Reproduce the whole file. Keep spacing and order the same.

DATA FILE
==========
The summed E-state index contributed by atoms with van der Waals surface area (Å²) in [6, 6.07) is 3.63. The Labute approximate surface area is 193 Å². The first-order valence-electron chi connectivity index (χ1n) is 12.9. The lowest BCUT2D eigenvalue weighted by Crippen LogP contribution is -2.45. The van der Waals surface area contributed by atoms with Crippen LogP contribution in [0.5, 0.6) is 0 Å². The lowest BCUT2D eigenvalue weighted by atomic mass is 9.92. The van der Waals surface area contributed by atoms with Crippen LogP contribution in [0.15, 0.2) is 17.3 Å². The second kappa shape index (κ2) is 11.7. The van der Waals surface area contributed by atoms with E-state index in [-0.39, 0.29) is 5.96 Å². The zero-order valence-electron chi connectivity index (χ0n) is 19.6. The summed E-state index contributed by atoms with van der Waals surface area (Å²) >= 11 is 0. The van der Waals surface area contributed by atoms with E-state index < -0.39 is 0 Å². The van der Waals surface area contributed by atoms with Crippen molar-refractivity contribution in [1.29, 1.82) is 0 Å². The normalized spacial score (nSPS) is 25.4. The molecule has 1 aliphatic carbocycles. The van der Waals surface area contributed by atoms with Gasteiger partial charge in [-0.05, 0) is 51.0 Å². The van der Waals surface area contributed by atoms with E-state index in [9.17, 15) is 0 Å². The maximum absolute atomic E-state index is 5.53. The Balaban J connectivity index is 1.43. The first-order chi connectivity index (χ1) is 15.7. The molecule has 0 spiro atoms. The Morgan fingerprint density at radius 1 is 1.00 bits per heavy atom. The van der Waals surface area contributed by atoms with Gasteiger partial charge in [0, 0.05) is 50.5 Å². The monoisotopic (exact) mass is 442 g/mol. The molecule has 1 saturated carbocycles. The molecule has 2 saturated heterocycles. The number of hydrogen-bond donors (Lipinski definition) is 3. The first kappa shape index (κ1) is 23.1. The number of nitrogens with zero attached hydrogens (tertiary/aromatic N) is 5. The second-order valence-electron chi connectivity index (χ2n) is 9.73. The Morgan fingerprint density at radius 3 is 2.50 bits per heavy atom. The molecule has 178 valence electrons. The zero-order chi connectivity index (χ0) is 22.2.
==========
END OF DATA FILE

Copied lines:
The summed E-state index contributed by atoms with van der Waals surface area (Å²) in [6, 6.07) is 3.63. The Labute approximate surface area is 193 Å². The first-order valence-electron chi connectivity index (χ1n) is 12.9. The lowest BCUT2D eigenvalue weighted by Crippen LogP contribution is -2.45. The van der Waals surface area contributed by atoms with Crippen LogP contribution in [0.5, 0.6) is 0 Å². The lowest BCUT2D eigenvalue weighted by atomic mass is 9.92. The van der Waals surface area contributed by atoms with Crippen LogP contribution in [0.15, 0.2) is 17.3 Å². The second kappa shape index (κ2) is 11.7. The van der Waals surface area contributed by atoms with E-state index in [-0.39, 0.29) is 5.96 Å². The zero-order valence-electron chi connectivity index (χ0n) is 19.6. The summed E-state index contributed by atoms with van der Waals surface area (Å²) >= 11 is 0. The van der Waals surface area contributed by atoms with E-state index < -0.39 is 0 Å². The van der Waals surface area contributed by atoms with Crippen molar-refractivity contribution in [1.29, 1.82) is 0 Å². The normalized spacial score (nSPS) is 25.4. The molecule has 1 aliphatic carbocycles. The van der Waals surface area contributed by atoms with Gasteiger partial charge in [-0.05, 0) is 51.0 Å². The van der Waals surface area contributed by atoms with E-state index in [9.17, 15) is 0 Å². The maximum absolute atomic E-state index is 5.53. The Balaban J connectivity index is 1.43. The first-order chi connectivity index (χ1) is 15.7. The molecule has 0 spiro atoms. The Morgan fingerprint density at radius 1 is 1.00 bits per heavy atom. The van der Waals surface area contributed by atoms with Gasteiger partial charge in [0, 0.05) is 50.5 Å². The monoisotopic (exact) mass is 442 g/mol. The molecule has 1 saturated carbocycles. The molecule has 2 saturated heterocycles. The number of hydrogen-bond donors (Lipinski definition) is 3. The first kappa shape index (κ1) is 23.1. The number of nitrogens with zero attached hydrogens (tertiary/aromatic N) is 5. The second-order valence-electron chi connectivity index (χ2n) is 9.73. The Morgan fingerprint density at radius 3 is 2.50 bits per heavy atom. The molecule has 178 valence electrons. The zero-order chi connectivity index (χ0) is 22.2.